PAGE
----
ST. LOUIS (AP)When season tickets sales began for Major League Soccer’s newest team, St. Louis City SC leaders figured they’d be a hot ticket in a city with a deep love for the sport.
Even they were caught off guard by the response: More than 60,000 deposits for the 19,000 available season passes.
”St. Louisans are so proud of their city and so supportive of anything like this,” team President and CEO Carolyn Kindle said. ”I had no idea how crazy that support was going to go.”
Seven years ago, the NFL’s Rams departed for Los Angeles after making the case that St. Louis wasn’t big enough and lacked the corporate support for three pro sports franchises. Soccer fans beg to differ.
The privately built, 22,500-seat, $458 million CityPark Stadium is spurring new development in the western area of downtown. Team merchandise sales ranked in the top five in MLS in 2022 – before the team played a game.
The franchise-opener is Saturday in Austin, Texas. The first home game is March 4 against Charlotte.
”It’s a big thing for the city, not just for soccer,” said Dave Lange, a St. Louis soccer historian. ”There’s a lot of pent-up enthusiasm.”
MLS Commissioner Don Garber said he believed the loss of the Rams ”helped energize the community to get behind a sport they love.”
”In order to be successful in sports you need to have a devoted, committed owner, you need to have a great facility and you need to have a market that really loves and understands the game,” Garber said. ”We have all three of those in place now.”
Lange, author of ”Soccer Made in St. Louis: A History of the Game in America’s First Soccer Capital,” said the first record of soccer play in St. Louis was in 1872. European immigrants brought the love of the game with them, and passed it down.
Soccer became the sport of choice in the region’s Catholic schools and it flourished. Five St. Louis residents started for the 1950 World Cup team that pulled off what is still recognized as one of the sport’s greatest upsets, a 1-0 defeat of England. St. Louis University became a soccer powerhouse, winning 10 national championships.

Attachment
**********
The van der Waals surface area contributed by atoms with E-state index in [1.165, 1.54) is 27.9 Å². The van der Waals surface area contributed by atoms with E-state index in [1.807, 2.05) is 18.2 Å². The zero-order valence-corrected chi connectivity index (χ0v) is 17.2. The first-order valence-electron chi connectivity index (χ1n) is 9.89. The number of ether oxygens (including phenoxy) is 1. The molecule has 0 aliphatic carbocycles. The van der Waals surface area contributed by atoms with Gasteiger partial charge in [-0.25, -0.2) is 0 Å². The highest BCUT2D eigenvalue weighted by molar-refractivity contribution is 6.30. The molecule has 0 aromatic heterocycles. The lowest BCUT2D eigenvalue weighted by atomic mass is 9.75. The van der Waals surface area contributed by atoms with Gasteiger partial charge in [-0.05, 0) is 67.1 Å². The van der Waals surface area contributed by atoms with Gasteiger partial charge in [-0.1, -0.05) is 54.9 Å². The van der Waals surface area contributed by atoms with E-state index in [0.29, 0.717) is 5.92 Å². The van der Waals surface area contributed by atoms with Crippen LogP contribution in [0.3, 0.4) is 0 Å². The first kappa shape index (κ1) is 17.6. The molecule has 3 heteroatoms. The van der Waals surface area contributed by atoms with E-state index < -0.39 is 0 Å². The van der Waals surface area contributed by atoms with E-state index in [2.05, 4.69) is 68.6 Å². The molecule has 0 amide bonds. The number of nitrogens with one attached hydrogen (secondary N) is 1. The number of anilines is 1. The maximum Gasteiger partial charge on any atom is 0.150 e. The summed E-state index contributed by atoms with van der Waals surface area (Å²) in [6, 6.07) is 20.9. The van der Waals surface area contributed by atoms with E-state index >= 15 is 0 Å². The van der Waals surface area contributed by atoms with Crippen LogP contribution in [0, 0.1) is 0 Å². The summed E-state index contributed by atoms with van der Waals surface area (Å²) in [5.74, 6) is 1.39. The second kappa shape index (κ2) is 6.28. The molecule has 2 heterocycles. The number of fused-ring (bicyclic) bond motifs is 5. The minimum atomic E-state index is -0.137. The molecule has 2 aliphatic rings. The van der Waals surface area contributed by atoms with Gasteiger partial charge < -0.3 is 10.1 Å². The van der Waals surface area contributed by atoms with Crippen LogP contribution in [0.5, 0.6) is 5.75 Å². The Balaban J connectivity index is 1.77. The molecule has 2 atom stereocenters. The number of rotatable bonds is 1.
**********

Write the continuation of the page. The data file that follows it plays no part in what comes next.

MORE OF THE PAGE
Even indoor soccer was popular. The St. Louis Steamers arrived in 1979 and played to sellout crowds. Lange recalled how he could feel the old Arena shaking during many games. ”The noise and passion levels were incredible,” he said.
Amid that backdrop, it was perhaps surprising it took so long for St. Louis to land in the MLS. In fact, a 2017 effort to get a team failed when voters turned down a ballot measure to help fund a new stadium.
A year later, Kindle recalled how her uncle, Andy Taylor, called a family meeting to discuss soccer. Taylor is executive chairman of Enterprise Holdings, the nation’s largest car rental company. He is the son of founder Jack Taylor. Kindle is Jack Taylor’s granddaughter.
Kindle said her previous connection with soccer ended when she played on her eighth-grade ”C” team. But she and the rest of her family recognized the potential that MLS could bring to St. Louis and sought a meeting with Garber.
The league wanted proof of corporate support so the Taylors reached out to 25 of the region’s largest companies.
”That’s when we had that lunch in March of 2019 so that Commissioner Garber could actually sit down and talk to heads of corporations in the region and hear from them how much they wanted, and would support, a soccer team,” Kindle said.
It worked. St. Louis was awarded a franchise in August 2019. Garber said he was especially impressed by the support from officials from baseball’s Cardinals and the NHL’s Blues.
Kindle said the business community recognized what soccer can help offer them.
”If you look at some of the demographics of soccer fans, they have a tendency to be younger,” Kindle said. ”The corporate community really was enamored by the possibilities of what having a professional soccer team could mean because it would hopefully add to the package that is St. Louis to make it an attractive place to recruit businesses, families and students.”
The new facility is one of the few in American sports where the team headquarters, stadium and training area are all in the same place – a tunnel below the street takes players and coaches to the practice facility.
A view to the east shows the Gateway Arch. Seating aisles rise steeply, with no seat more than 120 feet from the field. Rather than offering traditional stadium fare, food is provided by some of St. Louis’ hottest restauranteurs.
The stadium sits in an area once known as Mill Creek Valley. About 20,000 people, most of them Black, lived there until 1959, when the neighborhood was demolished. Described at the time as ”urban renewal,” the area ended up being a long interstate exit ramp and vacant land.
A courtyard outside the stadium includes a tribute to Mill Creek Valley.
Garber said St. Louis’ response to the franchise has been overwhelming.
”It’s really heartwarming to be delivering Major League Soccer and soccer at the highest level to a community that loves the game,” Garber said.
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